Being a strong leader in the face of tragedy

It seems like every day there is more news of mass shootings, acts of terror and other horrific and senseless killing. These events, which have unfortunately been occurring with greater frequency, provoke feelings of sorrow, confusion and anger within all of us. And these emotions don't get checked at the office door. As a leader, it is becoming increasingly important to learn to manage the emotional culture of an organization, according to the Harvard Business Review.

While news of tragedies occurring around the nation and around the world affect all of us, the emotional toll is even greater when such events occur in our own communities.

Here are five ideas for leaders in communities coping with exceptionally difficult events to more effectively manage the emotional culture of the organization, according to the Harvard Business Review.

1. Dispel the notion that emotions should be left at home. For a long time, workplaces expectations were guided by this "myth of rationality," which said emotions didn't belong at the office. But everyone has emotions, and asking people to ignore them is unadvisable, if not impossible. Furthermore, research from Stanford (Calif.) University's Daniel Weinberger, PhD, found people who consistently repress their emotions increase their risk for asthma, high blood pressure, infectious diseases and overall poor health, according to the report. Emotional intelligence is a critical leadership competency and involves being aware of emotions, not suppressing them.

2. Allow yourself to be vulnerable. Just because you are the leader doesn't mean you are perfect. It is OK to feel confused and upset about a tragedy, especially when all of the answers have not yet been identified. Many people confuse being vulnerable with being weak, but these two traits are not the same. Brene Brown, PhD, who has researched vulnerability extensively, said, "Vulnerability sounds like truth and feels like courage. Truth and courage aren't always comfortable, but they're never weaknesses," according to the report.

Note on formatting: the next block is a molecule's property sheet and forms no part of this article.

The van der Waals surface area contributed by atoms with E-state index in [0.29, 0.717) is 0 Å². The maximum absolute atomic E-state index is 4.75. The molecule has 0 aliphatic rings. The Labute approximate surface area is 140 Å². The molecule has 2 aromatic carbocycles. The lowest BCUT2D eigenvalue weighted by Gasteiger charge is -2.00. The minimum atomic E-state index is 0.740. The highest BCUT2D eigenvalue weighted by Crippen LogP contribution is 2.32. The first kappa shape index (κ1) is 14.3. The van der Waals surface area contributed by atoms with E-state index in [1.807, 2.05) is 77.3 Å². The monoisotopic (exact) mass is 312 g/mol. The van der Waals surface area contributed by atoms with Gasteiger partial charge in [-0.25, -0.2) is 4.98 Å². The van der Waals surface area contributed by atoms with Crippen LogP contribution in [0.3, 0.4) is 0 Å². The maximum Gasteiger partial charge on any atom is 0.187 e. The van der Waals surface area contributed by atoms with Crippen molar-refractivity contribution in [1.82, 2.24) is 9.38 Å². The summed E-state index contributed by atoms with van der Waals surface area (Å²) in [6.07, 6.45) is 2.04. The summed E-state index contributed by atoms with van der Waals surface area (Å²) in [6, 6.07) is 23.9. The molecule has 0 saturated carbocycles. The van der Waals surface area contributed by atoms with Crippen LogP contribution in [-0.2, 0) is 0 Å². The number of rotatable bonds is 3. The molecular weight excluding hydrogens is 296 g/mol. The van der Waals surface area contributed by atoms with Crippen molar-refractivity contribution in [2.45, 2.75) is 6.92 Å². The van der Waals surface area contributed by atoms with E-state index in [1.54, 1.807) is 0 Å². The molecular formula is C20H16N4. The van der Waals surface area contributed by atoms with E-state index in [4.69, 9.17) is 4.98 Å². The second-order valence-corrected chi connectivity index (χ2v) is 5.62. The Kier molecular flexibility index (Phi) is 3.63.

3. Create an environment of psychological safety. The most effective, high-performing teams work in an environment of psychological safety, in which people know they can make mistakes and be authentic without fear of ridicule. Leaders can establish psychological safety by creating dialogue — show that it is safe to talk about how they are doing and what's on their minds.

4. Let horrific behavior motivate good behavior. Rather than yielding to hate, prejudice and anger, allow a horrific event to strengthen the organization's resolve to do good and be a positive force in the world.

5. Don't ignore what's important just because it is uncomfortable. Different tragedies come with different contexts, and people will have different interpretations and emotions about them. But that is not a reason to gloss over them or not bring them up at all.

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